We had such a great time bike-packing the New River Trail State Park. We took the Northbound route from Galax. We parked our car in Pulaski and got a shuttle from New River Outdoors. They were fantastic! Once we arrived in Galax its a short 2-3 miles to Cliffview Campground where we spent the first night. We stayed at site #3 which was possibly the best spot in the campground. The bathrooms were clean and there was drinking water there. They even had fire wood for $6 a bundle. Each site had posts for hammocks as well and site areas were large with a picnic table and hanger for food and bags. On day two we headed out toward Foster Falls. We stopped A LOT along the way to take in views and read signs. There are bathrooms and water sources along the way. It was a VERY leisurely ride. Most of the trail is very flat and had some low grade downhills. There are a few primitive first come first served campsites near Fries. Definitely stop off at Shot Tower and take a tour. They also have heated bathrooms there. Foster Falls Campgrounds were a little bigger than Cliffview. They have two camp stores with snacks, gear and more. Firewood is also available at the store. All the sites also included hammock posts, food hook and large areas for tents. We stayed at site #9 which was right on the river and had amazing views. Water and pit toilet were available but a little walk back up to the parking area. Day 3 we headed back to the car in Pulaski. This section doesn't have as many views or bridges but the bridges it does have are higher and have beautiful trusses. You are mostly riding through properties and towns on this section. If you have a chance you should stop off at Bryson's General Store in Draper for some snacks and BBQ. It was a nice treat. The last 7 miles or so have a slight incline. So just be prepared to constantly peddle. Up until that point the majority of the trip was downhill. The entire trail is extremely easy. Oh! Also if you like to mountain bike you should definitely plan to stop off at the new mountain biking trails as well. It's definitely worth the time. We only did the first 1 mile loop but we were glad we did! We are definitely planning to come back at some point with our wives and children.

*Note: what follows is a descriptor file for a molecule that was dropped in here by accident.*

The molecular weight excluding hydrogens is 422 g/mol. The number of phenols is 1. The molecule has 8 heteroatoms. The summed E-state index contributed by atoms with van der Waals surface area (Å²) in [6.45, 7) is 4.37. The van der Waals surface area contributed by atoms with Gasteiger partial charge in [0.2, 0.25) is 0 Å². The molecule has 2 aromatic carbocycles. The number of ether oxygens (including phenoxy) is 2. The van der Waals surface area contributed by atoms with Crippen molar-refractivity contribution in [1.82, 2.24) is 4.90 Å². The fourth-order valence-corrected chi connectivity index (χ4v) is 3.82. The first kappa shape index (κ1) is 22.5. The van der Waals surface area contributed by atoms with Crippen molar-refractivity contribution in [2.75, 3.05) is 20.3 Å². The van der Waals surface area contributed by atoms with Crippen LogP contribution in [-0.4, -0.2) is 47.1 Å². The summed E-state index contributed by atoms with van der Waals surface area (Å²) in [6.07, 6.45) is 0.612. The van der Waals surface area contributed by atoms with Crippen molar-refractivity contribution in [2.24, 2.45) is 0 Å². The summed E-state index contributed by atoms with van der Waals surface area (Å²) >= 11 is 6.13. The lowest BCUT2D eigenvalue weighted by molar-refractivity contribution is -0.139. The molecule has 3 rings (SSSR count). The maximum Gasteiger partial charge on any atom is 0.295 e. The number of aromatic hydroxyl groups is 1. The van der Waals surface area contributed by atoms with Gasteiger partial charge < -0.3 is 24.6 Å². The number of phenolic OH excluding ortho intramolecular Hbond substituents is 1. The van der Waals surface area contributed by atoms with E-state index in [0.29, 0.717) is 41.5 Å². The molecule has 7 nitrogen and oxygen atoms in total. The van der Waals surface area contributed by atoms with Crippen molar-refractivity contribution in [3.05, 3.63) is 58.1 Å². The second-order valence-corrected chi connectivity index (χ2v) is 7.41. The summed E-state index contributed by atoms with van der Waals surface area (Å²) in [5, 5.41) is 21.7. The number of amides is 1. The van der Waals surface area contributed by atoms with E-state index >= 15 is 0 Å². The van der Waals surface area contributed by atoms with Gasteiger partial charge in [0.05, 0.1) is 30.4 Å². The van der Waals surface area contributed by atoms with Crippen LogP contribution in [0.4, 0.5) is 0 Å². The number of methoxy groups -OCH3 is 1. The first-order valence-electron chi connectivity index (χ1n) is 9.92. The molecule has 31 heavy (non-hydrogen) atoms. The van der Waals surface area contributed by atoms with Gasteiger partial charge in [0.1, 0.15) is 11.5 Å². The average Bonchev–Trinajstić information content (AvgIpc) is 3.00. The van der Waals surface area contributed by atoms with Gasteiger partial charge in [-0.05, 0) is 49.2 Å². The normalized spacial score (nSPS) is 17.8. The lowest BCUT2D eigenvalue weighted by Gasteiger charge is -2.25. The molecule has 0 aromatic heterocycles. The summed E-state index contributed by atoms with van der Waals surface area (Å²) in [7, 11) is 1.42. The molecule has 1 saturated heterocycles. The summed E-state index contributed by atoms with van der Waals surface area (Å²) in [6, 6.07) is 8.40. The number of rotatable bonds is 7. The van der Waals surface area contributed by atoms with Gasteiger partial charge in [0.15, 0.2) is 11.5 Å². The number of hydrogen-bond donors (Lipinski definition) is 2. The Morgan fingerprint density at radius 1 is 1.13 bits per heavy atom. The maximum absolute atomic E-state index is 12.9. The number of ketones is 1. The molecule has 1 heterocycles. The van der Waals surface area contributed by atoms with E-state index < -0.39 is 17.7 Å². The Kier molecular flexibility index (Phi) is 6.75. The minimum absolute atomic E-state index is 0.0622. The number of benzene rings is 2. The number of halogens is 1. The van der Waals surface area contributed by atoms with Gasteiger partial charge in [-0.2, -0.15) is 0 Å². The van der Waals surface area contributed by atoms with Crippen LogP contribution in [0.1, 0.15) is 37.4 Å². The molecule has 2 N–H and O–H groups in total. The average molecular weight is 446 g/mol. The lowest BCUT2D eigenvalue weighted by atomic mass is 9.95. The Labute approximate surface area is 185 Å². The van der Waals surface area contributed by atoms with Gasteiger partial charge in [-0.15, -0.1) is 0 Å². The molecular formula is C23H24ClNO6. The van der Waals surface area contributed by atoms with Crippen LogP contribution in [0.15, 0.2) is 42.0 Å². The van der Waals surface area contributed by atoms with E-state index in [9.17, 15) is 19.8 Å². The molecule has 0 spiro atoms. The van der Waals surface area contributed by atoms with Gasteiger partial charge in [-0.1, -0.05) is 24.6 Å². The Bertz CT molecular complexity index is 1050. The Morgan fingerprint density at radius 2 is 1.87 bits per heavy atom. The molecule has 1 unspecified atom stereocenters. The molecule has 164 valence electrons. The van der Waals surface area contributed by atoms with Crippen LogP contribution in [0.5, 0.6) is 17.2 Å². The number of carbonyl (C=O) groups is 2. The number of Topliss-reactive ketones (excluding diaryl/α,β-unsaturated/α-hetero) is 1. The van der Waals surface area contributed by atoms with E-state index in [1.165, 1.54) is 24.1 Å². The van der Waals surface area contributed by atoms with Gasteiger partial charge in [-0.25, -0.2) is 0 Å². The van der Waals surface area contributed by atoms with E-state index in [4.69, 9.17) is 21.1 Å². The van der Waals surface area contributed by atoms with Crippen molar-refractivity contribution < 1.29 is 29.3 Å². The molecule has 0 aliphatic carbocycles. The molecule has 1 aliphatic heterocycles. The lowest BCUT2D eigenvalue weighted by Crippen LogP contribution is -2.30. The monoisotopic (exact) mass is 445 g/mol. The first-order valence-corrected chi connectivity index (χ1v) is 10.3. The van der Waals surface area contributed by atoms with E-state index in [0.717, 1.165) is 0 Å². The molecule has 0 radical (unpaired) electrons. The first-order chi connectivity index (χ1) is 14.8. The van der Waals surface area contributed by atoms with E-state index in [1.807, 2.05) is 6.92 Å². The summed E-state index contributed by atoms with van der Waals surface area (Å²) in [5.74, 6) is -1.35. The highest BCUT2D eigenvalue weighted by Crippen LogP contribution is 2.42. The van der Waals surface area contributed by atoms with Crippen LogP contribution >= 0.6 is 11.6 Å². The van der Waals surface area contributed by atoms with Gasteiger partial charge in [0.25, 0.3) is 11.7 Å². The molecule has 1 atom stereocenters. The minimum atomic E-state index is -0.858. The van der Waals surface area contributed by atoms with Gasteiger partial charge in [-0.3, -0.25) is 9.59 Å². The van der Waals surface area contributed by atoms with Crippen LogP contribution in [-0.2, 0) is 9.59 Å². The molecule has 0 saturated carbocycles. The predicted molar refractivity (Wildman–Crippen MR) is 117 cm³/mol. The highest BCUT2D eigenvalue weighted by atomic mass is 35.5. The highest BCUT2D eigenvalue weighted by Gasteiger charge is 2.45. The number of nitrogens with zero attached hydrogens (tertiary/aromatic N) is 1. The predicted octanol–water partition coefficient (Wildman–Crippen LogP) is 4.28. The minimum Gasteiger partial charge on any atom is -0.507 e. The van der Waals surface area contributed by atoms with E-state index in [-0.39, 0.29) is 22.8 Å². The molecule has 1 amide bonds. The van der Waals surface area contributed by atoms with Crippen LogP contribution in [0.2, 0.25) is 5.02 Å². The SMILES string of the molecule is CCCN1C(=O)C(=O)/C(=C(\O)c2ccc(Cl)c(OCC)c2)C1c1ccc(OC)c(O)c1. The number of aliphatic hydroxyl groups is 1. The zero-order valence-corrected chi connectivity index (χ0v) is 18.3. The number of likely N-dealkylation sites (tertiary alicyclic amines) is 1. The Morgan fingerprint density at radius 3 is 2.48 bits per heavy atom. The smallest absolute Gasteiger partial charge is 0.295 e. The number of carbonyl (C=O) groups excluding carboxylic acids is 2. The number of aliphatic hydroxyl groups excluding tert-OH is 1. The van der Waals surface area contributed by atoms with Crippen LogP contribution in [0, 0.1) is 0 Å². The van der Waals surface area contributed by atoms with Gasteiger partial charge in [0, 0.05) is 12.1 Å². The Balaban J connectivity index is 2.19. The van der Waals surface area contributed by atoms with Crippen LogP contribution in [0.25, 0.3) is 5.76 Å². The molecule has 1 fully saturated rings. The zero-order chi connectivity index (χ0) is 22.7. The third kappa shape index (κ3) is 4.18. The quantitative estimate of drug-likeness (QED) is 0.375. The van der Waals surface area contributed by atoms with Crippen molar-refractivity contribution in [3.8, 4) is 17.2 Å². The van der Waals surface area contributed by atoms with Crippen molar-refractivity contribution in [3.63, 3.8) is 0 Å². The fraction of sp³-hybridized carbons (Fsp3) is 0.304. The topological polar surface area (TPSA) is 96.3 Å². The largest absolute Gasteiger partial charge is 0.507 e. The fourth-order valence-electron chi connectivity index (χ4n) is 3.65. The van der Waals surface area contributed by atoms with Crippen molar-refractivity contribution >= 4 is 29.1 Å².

Greenbrier River Trail

The Most Scenic Section

September, 2019 by tedmcgarry

I am a section cyclist who over time has completed all sections of the 77 mile Trail. The Trail has no bad sections. Traillink’s Greenbrier River Trail description and reviews give complete and accurate information on the Trail. I will not repeat. I share three observations.